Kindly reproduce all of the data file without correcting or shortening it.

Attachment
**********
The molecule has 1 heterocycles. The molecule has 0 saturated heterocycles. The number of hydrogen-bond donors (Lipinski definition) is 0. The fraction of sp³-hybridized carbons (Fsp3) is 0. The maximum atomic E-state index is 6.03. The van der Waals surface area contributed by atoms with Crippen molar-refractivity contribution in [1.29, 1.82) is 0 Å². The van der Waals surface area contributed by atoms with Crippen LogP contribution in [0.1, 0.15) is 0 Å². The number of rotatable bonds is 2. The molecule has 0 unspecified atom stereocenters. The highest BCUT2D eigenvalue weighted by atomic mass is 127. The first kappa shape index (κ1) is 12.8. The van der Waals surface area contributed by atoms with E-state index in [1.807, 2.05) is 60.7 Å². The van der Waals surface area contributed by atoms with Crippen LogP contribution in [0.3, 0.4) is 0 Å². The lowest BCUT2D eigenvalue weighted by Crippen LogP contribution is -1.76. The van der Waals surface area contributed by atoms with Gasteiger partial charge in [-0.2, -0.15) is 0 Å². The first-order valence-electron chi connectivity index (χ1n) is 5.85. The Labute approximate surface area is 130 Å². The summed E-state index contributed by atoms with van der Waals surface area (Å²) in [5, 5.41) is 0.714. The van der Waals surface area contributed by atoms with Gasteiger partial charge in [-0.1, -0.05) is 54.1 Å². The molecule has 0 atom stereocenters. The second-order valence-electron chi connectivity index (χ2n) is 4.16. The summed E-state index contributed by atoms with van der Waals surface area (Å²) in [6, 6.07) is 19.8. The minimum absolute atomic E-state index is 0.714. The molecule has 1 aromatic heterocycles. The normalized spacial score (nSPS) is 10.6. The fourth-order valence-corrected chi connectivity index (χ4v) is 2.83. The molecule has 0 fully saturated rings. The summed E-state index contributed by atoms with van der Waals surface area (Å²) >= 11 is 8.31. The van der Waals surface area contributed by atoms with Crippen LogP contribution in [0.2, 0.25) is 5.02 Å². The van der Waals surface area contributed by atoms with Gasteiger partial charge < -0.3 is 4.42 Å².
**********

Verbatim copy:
The molecule has 1 heterocycles. The molecule has 0 saturated heterocycles. The number of hydrogen-bond donors (Lipinski definition) is 0. The fraction of sp³-hybridized carbons (Fsp3) is 0. The maximum atomic E-state index is 6.03. The van der Waals surface area contributed by atoms with Crippen molar-refractivity contribution in [1.29, 1.82) is 0 Å². The van der Waals surface area contributed by atoms with Crippen LogP contribution in [0.1, 0.15) is 0 Å². The number of rotatable bonds is 2. The molecule has 0 unspecified atom stereocenters. The highest BCUT2D eigenvalue weighted by atomic mass is 127. The first kappa shape index (κ1) is 12.8. The van der Waals surface area contributed by atoms with E-state index in [1.807, 2.05) is 60.7 Å². The van der Waals surface area contributed by atoms with Crippen LogP contribution in [0.3, 0.4) is 0 Å². The lowest BCUT2D eigenvalue weighted by Crippen LogP contribution is -1.76. The van der Waals surface area contributed by atoms with Gasteiger partial charge in [-0.2, -0.15) is 0 Å². The first-order valence-electron chi connectivity index (χ1n) is 5.85. The Labute approximate surface area is 130 Å². The summed E-state index contributed by atoms with van der Waals surface area (Å²) in [5, 5.41) is 0.714. The van der Waals surface area contributed by atoms with Gasteiger partial charge in [-0.1, -0.05) is 54.1 Å². The molecule has 0 atom stereocenters. The second-order valence-electron chi connectivity index (χ2n) is 4.16. The summed E-state index contributed by atoms with van der Waals surface area (Å²) in [6, 6.07) is 19.8. The minimum absolute atomic E-state index is 0.714. The molecule has 1 aromatic heterocycles. The normalized spacial score (nSPS) is 10.6. The fourth-order valence-corrected chi connectivity index (χ4v) is 2.83. The molecule has 0 fully saturated rings. The summed E-state index contributed by atoms with van der Waals surface area (Å²) >= 11 is 8.31. The van der Waals surface area contributed by atoms with Crippen LogP contribution in [0.2, 0.25) is 5.02 Å². The van der Waals surface area contributed by atoms with Gasteiger partial charge < -0.3 is 4.42 Å².